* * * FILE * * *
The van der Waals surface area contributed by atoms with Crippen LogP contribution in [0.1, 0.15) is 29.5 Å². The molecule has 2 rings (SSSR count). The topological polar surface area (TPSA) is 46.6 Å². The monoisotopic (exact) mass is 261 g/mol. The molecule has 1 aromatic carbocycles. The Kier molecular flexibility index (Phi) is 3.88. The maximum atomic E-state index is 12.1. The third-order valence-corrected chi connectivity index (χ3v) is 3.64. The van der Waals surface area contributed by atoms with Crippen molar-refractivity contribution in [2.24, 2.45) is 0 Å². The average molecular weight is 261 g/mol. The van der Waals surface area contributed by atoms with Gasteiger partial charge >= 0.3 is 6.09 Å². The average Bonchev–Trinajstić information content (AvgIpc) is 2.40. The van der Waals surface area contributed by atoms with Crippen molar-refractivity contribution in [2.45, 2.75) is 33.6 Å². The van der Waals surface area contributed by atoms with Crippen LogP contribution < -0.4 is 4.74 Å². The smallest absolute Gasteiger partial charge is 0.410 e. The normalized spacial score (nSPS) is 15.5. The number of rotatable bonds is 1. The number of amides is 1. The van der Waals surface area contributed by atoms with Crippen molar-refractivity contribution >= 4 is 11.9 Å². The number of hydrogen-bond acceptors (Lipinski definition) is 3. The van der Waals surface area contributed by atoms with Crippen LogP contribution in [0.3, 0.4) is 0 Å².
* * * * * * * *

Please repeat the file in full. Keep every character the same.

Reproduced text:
The van der Waals surface area contributed by atoms with Crippen LogP contribution in [0.1, 0.15) is 29.5 Å². The molecule has 2 rings (SSSR count). The topological polar surface area (TPSA) is 46.6 Å². The monoisotopic (exact) mass is 261 g/mol. The molecule has 1 aromatic carbocycles. The Kier molecular flexibility index (Phi) is 3.88. The maximum atomic E-state index is 12.1. The third-order valence-corrected chi connectivity index (χ3v) is 3.64. The van der Waals surface area contributed by atoms with Crippen molar-refractivity contribution in [2.24, 2.45) is 0 Å². The average molecular weight is 261 g/mol. The van der Waals surface area contributed by atoms with Gasteiger partial charge >= 0.3 is 6.09 Å². The average Bonchev–Trinajstić information content (AvgIpc) is 2.40. The van der Waals surface area contributed by atoms with Crippen molar-refractivity contribution in [2.45, 2.75) is 33.6 Å². The van der Waals surface area contributed by atoms with Crippen LogP contribution < -0.4 is 4.74 Å². The smallest absolute Gasteiger partial charge is 0.410 e. The normalized spacial score (nSPS) is 15.5. The number of rotatable bonds is 1. The number of amides is 1. The van der Waals surface area contributed by atoms with Crippen molar-refractivity contribution >= 4 is 11.9 Å². The number of hydrogen-bond acceptors (Lipinski definition) is 3. The van der Waals surface area contributed by atoms with Crippen LogP contribution in [0.3, 0.4) is 0 Å².